Source: IRK Films/ARY Films

 

The film isn’t all comedy, rather there are profound injections of emotions that take you on a powerful odyssey

It’s a shame the film didn’t explore the relationships it had laid out so wonderfully, with brothers Bash and Bilal’s more emotional interactions superbly done but left very much at the surface; same goes for Eman’s arc with her mafia father Zodiac. There were trials to try and add more depth to the comical side, nonetheless, it floundered.

Source: IRK Films/ARY Films

 

Female entitlement is a profound trait throughout ‘Parchi,’ with every female sturdy and remarkable

Even Saqlain’s love interest Zara who at first glance appears rather ditsy has her moments of badassery as she beats up a murderer while Saqlain terrifyingly hides in the closet. Zara’s mother played by Faiza Saleem is utterly ridiculous and inaudible at most, however, Shafqat’s crafting of her character must be noted too – she is feared by even the most menacing of men in the story. Bash and Bilal’s mother too has a cameo where she displays her unwavering confidence.

Source: IRK Films/ARY Films

 

Standing ovation for Usman Mukhtar, whose cinematography grapples the film’s edginess brilliantly

Usman proves himself not just a sublime actor, but quite the cinematographer. His own particular scene where his boss is killed and he plays witness is shot beautifully, with dramatic music and spot-on slow motion. Even when the film lacks in certain flashes, it is made up for by Usman’s breathtaking magic along with Azfar’s artsy direction. The film is aesthetically well done, with a dingy undertone and neon lights throughout.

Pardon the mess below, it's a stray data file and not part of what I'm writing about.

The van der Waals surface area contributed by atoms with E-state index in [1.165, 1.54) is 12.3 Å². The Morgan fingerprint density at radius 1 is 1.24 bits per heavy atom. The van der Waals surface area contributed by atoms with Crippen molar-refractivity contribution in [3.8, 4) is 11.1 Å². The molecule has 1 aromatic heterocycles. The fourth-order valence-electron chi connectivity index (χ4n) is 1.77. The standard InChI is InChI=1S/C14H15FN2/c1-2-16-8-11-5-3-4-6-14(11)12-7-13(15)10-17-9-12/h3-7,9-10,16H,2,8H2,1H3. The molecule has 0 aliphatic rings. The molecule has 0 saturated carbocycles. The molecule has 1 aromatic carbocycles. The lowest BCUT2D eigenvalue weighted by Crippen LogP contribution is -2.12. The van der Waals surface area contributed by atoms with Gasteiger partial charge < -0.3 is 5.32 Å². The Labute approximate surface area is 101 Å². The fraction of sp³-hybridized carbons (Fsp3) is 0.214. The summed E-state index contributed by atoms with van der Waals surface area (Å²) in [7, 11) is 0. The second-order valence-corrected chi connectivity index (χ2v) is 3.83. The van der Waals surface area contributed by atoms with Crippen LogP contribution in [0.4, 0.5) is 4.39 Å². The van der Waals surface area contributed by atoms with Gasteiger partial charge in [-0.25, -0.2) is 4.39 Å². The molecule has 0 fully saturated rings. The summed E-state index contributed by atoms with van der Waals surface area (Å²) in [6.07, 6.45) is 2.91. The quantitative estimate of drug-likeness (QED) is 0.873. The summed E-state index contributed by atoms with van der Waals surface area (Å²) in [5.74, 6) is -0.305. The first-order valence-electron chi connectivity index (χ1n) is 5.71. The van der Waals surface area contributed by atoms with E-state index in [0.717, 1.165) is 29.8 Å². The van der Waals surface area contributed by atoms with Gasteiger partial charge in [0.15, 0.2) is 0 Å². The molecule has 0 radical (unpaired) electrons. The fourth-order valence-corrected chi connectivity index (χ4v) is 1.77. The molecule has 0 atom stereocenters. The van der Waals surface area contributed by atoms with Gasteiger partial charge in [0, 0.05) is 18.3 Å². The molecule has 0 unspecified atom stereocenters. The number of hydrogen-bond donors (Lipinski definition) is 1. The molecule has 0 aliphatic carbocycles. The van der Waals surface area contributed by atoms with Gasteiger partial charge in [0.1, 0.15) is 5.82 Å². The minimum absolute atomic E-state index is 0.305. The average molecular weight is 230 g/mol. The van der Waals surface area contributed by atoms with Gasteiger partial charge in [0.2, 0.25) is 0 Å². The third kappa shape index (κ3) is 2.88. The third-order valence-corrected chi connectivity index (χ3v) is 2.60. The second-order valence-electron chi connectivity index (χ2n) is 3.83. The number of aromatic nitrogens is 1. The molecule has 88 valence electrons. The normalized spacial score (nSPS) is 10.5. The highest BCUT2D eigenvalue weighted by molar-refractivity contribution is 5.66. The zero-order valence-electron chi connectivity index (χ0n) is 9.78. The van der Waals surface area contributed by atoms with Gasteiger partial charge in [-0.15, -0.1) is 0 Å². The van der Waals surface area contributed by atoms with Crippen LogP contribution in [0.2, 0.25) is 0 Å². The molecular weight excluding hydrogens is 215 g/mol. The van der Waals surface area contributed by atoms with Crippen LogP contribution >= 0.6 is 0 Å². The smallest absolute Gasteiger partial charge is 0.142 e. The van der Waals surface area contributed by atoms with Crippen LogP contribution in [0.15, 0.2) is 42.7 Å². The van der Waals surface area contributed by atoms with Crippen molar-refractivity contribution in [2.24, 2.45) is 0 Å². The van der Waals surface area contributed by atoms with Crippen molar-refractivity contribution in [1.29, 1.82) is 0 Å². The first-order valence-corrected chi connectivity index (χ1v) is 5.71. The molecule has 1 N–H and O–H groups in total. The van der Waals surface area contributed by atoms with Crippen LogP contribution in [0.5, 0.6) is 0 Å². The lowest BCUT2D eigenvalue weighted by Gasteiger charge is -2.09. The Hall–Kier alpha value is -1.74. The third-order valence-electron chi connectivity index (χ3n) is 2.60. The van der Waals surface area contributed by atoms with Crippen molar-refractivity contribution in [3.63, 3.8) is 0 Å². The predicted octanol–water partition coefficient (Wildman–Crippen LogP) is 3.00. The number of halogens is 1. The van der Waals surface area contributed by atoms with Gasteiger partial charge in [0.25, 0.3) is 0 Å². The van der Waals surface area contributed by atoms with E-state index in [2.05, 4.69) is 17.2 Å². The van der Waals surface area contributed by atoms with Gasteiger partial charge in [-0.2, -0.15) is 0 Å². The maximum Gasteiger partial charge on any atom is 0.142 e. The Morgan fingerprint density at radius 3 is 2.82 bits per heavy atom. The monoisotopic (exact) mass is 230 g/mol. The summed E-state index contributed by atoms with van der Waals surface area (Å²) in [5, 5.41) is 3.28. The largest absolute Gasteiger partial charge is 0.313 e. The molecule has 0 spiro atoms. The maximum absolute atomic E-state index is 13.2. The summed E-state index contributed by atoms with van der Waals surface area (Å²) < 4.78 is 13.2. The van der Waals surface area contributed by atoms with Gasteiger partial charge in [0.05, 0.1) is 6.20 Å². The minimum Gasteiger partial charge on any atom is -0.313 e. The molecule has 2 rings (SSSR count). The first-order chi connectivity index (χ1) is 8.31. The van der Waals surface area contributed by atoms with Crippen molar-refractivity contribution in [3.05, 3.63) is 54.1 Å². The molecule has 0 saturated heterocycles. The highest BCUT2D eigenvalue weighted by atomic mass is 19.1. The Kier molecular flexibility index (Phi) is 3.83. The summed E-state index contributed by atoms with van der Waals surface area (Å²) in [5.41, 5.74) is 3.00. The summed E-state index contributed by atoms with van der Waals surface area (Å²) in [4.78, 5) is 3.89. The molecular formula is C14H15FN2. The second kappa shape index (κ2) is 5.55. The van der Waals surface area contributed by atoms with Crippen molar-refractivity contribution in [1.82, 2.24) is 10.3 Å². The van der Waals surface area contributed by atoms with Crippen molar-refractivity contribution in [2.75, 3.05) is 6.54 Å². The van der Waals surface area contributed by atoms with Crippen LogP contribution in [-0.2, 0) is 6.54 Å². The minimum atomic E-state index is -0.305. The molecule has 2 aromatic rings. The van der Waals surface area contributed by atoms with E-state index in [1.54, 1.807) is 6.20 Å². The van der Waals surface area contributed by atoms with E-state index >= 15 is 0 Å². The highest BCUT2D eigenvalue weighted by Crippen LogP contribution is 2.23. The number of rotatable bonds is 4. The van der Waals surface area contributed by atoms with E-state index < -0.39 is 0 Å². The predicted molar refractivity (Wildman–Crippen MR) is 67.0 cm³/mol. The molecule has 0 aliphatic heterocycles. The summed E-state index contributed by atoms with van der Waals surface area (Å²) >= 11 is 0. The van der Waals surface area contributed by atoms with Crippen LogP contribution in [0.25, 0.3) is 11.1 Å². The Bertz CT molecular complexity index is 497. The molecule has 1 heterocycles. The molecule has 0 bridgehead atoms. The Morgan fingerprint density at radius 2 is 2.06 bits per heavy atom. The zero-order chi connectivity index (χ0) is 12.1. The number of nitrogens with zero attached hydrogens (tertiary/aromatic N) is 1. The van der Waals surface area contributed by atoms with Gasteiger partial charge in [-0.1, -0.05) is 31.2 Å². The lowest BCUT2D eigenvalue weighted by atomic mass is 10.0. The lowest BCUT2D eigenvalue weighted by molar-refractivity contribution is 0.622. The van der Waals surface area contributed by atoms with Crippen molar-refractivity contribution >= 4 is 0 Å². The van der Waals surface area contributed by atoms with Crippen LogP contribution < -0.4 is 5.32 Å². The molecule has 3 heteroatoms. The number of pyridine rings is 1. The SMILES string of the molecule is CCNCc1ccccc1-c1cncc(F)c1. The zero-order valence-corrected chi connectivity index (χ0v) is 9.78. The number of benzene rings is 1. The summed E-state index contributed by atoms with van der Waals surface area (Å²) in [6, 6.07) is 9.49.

Source: IRK Films/ARY Films

 

Names like ‘Zodiac,’ ‘Bash,’ ‘Biscuit’ and Wafer were silly, unmerited and utterly pointless in a shoddy shot at trying to make the movie more ‘masala’

Comical fillers were all too familiar and unnecessary as it became clear that writer Shafqat Khan was dragging out the film to exhausting lengths. In the world of Bollywood, imagine ‘Dehli Belly’ meets ‘Housefull 3;’ The movie gave forth its fair share of praiseworthy scenes that shed light on a new side of Lollywood, but it was evident that more mindless, leave-your-brain-at-home jokes were forcefully thrown in for absolutely no reason.

Source: IRK Films/ARY Films

 

The entertainment factor dwindled at most, with little flow in story and a very fast-paced script that proved messy

The film drags very much so, with misplaced item songs that pay no heed to improve the storyline, and only end up being fatuous. ‘Imagine’ wasn’t needed at all, and ‘Billo Hai’ should have been kept as a post-credit song. Instead, both were excruciating to watch as they only slowed down the pace of an already very jittery film. While the songs were choreographed well (done by Osman Khalid Butt), they were a tedious addition. The story, if constructed with more thought would have done justice. Instead, a potentially riveting narration drowned amidst cringy dialogues, inconsistent comedy as it precariously balances on weak writing. Nonetheless, it’s a solid start to Lollywood in 2018 and must be lauded for its valiant effort to bring something new to the table.

Source: IRK Films/ARY Films

 

Have you watched ‘Parchi?’ What are your thoughts on the film?